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I'm trying to find a proper word for russian 'шатать' (to cause a wobble, to sway, to rock) in context of causing possible damage or instability due to unexpected movements.

The literal meaning of the question I'm trying to translate is 'who make changes in the stand and unintentionally cause something to become unstable?' The closest I can invent is 'Who wobbled the stand', but 'to wobble' is non-transitive. What is transitive word for 'to wobble'? Would 'who swayed the stand?' convey idea of 'make it unstable'?

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    I take issue with the assertion 'to wobble' is non-transitive. I won't bother looking for a specific dictionary definition mentioning what is after all a relatively uncommon usage, but in total there are an awful lot of written instances of he wobbled it in Google Books. So to some extent the question is Off Topic because it's based on a false premise. OR you could just choose a near-equivalent term such as jiggle, wiggle that's more often used transitively. Jan 27 at 12:13
  • (Or use more words, as in He made it wobble, to avoid the implication that the wobbling was primarily being caused as part of a method intended to move it to a different place, rather than just wobbling in situ.) Jan 27 at 12:17
  • I like jiggle. 'Who jiggled the stand?' Jan 27 at 12:17
  • The man himself is "persona non grata" nowadays, but I always liked Rolf Harris's wobble board (that's him playing it at the Royal Albert Hall many decades ago). I'm intrigued to have just learned from Google that "wobble board" is the only name for it with any real currency, and that apparently Rolf Harris himself "invented" this particular "musical instrument". Jan 27 at 12:23
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    Using wobble transitively sounds very strange to me. Maybe I am old-fashioned, but I see from Ngrams that "he wobbled it" only exploded in popularity post-2005.
    – stangdon
    Jan 27 at 15:55

3 Answers 3

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You're absolutely correct that 'wobble' is both a verb for the action of wobbling and causing something else to wobble.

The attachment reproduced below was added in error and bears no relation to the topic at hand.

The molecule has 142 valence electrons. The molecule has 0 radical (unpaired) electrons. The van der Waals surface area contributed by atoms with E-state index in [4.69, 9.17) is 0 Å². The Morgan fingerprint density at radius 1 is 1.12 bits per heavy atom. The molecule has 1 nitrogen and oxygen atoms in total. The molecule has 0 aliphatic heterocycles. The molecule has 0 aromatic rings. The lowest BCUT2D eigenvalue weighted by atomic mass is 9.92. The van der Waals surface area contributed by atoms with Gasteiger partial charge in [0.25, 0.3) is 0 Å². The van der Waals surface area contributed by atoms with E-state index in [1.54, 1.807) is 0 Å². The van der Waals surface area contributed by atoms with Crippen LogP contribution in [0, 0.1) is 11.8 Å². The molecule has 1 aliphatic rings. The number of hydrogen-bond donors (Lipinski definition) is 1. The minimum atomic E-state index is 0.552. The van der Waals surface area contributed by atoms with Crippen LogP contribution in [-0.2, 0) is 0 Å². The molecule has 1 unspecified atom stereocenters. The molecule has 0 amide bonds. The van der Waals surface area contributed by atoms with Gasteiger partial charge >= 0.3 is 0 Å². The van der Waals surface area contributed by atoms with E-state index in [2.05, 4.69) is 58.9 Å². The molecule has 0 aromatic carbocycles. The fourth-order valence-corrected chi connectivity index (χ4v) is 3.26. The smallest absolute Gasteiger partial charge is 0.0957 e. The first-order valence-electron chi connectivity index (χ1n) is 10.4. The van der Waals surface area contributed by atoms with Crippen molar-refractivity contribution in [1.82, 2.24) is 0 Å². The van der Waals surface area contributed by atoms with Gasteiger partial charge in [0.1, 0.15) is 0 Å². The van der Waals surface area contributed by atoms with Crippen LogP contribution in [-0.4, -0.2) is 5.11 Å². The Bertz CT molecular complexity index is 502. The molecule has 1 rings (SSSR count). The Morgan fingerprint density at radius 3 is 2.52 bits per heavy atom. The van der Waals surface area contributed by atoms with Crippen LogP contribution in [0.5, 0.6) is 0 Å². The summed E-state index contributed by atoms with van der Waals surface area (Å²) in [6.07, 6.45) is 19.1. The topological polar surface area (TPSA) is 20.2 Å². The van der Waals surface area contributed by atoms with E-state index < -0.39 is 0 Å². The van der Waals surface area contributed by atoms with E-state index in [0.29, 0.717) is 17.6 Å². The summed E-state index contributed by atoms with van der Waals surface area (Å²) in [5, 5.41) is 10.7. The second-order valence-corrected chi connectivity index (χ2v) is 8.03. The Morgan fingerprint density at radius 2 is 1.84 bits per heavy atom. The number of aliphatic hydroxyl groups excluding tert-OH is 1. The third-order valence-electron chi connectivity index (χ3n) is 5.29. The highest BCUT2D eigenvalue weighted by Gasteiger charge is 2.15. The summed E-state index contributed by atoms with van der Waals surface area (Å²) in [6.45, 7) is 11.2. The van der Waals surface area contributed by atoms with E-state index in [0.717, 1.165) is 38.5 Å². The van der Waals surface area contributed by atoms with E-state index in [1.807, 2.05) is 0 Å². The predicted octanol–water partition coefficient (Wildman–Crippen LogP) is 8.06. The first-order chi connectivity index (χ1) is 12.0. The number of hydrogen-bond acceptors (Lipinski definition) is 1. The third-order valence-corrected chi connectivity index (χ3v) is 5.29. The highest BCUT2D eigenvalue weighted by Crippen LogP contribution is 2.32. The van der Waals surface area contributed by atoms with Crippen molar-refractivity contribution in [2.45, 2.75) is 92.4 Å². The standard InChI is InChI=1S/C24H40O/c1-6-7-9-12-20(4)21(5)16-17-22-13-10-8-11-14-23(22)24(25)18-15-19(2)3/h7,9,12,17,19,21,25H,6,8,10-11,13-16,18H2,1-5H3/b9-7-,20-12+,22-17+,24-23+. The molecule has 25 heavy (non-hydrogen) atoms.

"I wobbled the stand" is fine.

This is very common with English verbs:

  • I shook the tree / the tree shook
  • I moved the table / the table moved
  • I wobbled my tooth / my tooth is wobbling
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    If something is meant to be fixed in place, or hard to move, and it isn't, such as an electric plug or lamp bulb in a socket or holder, or part of a machine meant to fit tightly, we can say 'You can wobble it', as well as 'it wobbles', especially if it doesn't normally wobble by itself. Jan 27 at 12:36
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    @MichaelHarvey I think that confuses the matter somewhat - you might 'agitate' something you can hold in your hand, like a bottle. 'Wobbling' is very specifically used in connection with things that are normally stable, rooted on the ground or a surface. I've looked at synonyms and I wouldn't want to advise any non-English speaker to use any of them in place of it. "Totter", for example, is for things that walk. Plus I don't see what is so informal about it - the 'Chandler Wobble' is a technical term for the deviation in the Earth's axis of rotation. And 'wobble-plate' is an engineering term.
    – Astralbee
    Jan 27 at 14:58
  • Verbs which exhibit this curious subject-object switching are called labile verbs.
    – Kevin
    Jan 27 at 22:30
  • I know the OP accepted the answer, but the question sounded like they were looking to convey the idea that something became wobbly, independent of whether it was actually wobbling.
    – chepner
    Jan 27 at 23:06
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Further to @Fumble Fingers' comment - the Oxford English Dictionary lists five senses, and four sub-senses of the verb to wobble. All of them are described as intransitive, save one - sense 1e - which is transitive.

1e. e. transitive. To cause to move or rock unsteadily from side to side or backwards and forwards.

The earliest example of its use is from 1816, and the most recent from 1998.

1998 H. Mantel Giant, O'Brien (1999) xi. 166 He carefully inspected the chair with the dint. He frowned over it, wobbled it from side to side.

So the answer to your question is clearly to use wobble transitively.

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A wobble is a specific type of cyclical, circular motion. A spinning plate wobbles as it settles down onto a flat surface. A spinning top wobbles as it slows down and no longer spins on a perfectly vertical axis. Just ask an astronomer -- the earth and many celestial bodies have a wobble, and these can be so precisely measured that we can predict their motion years into the future.

Just knocking into something does not give it a wobble. So in your translation, you may want to say "Who moved the stand" or "Who bumped the stand?" The idea being that the stand was moved out of position, not that it was sent into a slowly decaying spinning dance.

I would not use wobble as a direct action. No one in U.S. English "wobbles" something. I have never heard that or read it, ever. They might cause something to wobble, or watch it wobble, or start it wobbling, or scream as the plate wobbled over the edge of the table. But they would not wobble something.

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